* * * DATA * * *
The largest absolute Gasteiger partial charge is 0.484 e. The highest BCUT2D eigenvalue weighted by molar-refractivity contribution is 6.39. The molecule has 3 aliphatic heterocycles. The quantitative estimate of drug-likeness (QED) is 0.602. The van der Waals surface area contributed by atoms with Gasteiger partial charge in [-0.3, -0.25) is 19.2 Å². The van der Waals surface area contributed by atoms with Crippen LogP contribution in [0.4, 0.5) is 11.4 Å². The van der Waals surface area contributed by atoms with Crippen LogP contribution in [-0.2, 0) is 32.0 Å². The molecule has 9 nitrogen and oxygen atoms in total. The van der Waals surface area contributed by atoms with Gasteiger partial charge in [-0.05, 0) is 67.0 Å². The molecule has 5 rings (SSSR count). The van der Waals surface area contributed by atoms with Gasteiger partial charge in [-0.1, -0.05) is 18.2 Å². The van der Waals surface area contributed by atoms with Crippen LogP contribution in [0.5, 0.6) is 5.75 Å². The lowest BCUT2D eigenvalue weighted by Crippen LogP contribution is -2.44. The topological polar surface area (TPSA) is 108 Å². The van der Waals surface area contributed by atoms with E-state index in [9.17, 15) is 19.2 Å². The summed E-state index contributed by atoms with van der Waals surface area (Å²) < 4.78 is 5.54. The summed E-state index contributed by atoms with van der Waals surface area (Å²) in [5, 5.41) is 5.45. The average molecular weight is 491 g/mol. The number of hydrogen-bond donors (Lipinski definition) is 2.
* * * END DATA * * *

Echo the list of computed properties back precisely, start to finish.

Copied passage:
The largest absolute Gasteiger partial charge is 0.484 e. The highest BCUT2D eigenvalue weighted by molar-refractivity contribution is 6.39. The molecule has 3 aliphatic heterocycles. The quantitative estimate of drug-likeness (QED) is 0.602. The van der Waals surface area contributed by atoms with Gasteiger partial charge in [-0.3, -0.25) is 19.2 Å². The van der Waals surface area contributed by atoms with Crippen LogP contribution in [0.4, 0.5) is 11.4 Å². The van der Waals surface area contributed by atoms with Crippen LogP contribution in [-0.2, 0) is 32.0 Å². The molecule has 9 nitrogen and oxygen atoms in total. The van der Waals surface area contributed by atoms with Gasteiger partial charge in [-0.05, 0) is 67.0 Å². The molecule has 5 rings (SSSR count). The van der Waals surface area contributed by atoms with Gasteiger partial charge in [-0.1, -0.05) is 18.2 Å². The van der Waals surface area contributed by atoms with Crippen LogP contribution in [0.5, 0.6) is 5.75 Å². The lowest BCUT2D eigenvalue weighted by Crippen LogP contribution is -2.44. The topological polar surface area (TPSA) is 108 Å². The van der Waals surface area contributed by atoms with E-state index in [9.17, 15) is 19.2 Å². The summed E-state index contributed by atoms with van der Waals surface area (Å²) < 4.78 is 5.54. The summed E-state index contributed by atoms with van der Waals surface area (Å²) in [5, 5.41) is 5.45. The average molecular weight is 491 g/mol. The number of hydrogen-bond donors (Lipinski definition) is 2.